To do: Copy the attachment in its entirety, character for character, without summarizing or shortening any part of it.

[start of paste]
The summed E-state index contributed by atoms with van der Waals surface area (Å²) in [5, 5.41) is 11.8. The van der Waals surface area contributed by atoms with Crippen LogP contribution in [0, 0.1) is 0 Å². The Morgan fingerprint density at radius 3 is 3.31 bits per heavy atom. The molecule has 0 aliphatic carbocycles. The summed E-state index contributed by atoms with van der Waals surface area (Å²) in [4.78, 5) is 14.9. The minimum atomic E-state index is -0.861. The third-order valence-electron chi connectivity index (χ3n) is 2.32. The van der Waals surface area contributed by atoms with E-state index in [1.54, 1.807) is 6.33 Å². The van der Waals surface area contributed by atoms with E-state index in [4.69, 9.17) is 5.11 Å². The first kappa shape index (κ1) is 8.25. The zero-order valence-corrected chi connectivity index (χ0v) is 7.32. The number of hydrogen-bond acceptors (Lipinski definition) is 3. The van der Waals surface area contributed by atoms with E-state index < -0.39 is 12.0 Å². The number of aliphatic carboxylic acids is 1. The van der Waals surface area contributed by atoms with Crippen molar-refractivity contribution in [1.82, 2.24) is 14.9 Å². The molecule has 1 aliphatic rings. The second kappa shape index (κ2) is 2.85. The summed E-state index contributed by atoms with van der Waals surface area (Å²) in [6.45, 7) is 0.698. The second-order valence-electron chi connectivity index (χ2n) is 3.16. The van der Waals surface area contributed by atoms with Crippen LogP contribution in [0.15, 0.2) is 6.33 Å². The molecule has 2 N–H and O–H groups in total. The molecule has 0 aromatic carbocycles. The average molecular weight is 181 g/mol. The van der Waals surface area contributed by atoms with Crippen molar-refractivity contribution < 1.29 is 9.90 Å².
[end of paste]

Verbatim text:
The summed E-state index contributed by atoms with van der Waals surface area (Å²) in [5, 5.41) is 11.8. The van der Waals surface area contributed by atoms with Crippen LogP contribution in [0, 0.1) is 0 Å². The Morgan fingerprint density at radius 3 is 3.31 bits per heavy atom. The molecule has 0 aliphatic carbocycles. The summed E-state index contributed by atoms with van der Waals surface area (Å²) in [4.78, 5) is 14.9. The minimum atomic E-state index is -0.861. The third-order valence-electron chi connectivity index (χ3n) is 2.32. The van der Waals surface area contributed by atoms with E-state index in [1.54, 1.807) is 6.33 Å². The van der Waals surface area contributed by atoms with E-state index in [4.69, 9.17) is 5.11 Å². The first kappa shape index (κ1) is 8.25. The zero-order valence-corrected chi connectivity index (χ0v) is 7.32. The number of hydrogen-bond acceptors (Lipinski definition) is 3. The van der Waals surface area contributed by atoms with E-state index < -0.39 is 12.0 Å². The number of aliphatic carboxylic acids is 1. The van der Waals surface area contributed by atoms with Crippen molar-refractivity contribution in [1.82, 2.24) is 14.9 Å². The molecule has 1 aliphatic rings. The second kappa shape index (κ2) is 2.85. The summed E-state index contributed by atoms with van der Waals surface area (Å²) in [6.45, 7) is 0.698. The second-order valence-electron chi connectivity index (χ2n) is 3.16. The van der Waals surface area contributed by atoms with Crippen LogP contribution in [0.15, 0.2) is 6.33 Å². The molecule has 2 N–H and O–H groups in total. The molecule has 0 aromatic carbocycles. The average molecular weight is 181 g/mol. The van der Waals surface area contributed by atoms with Crippen molar-refractivity contribution < 1.29 is 9.90 Å².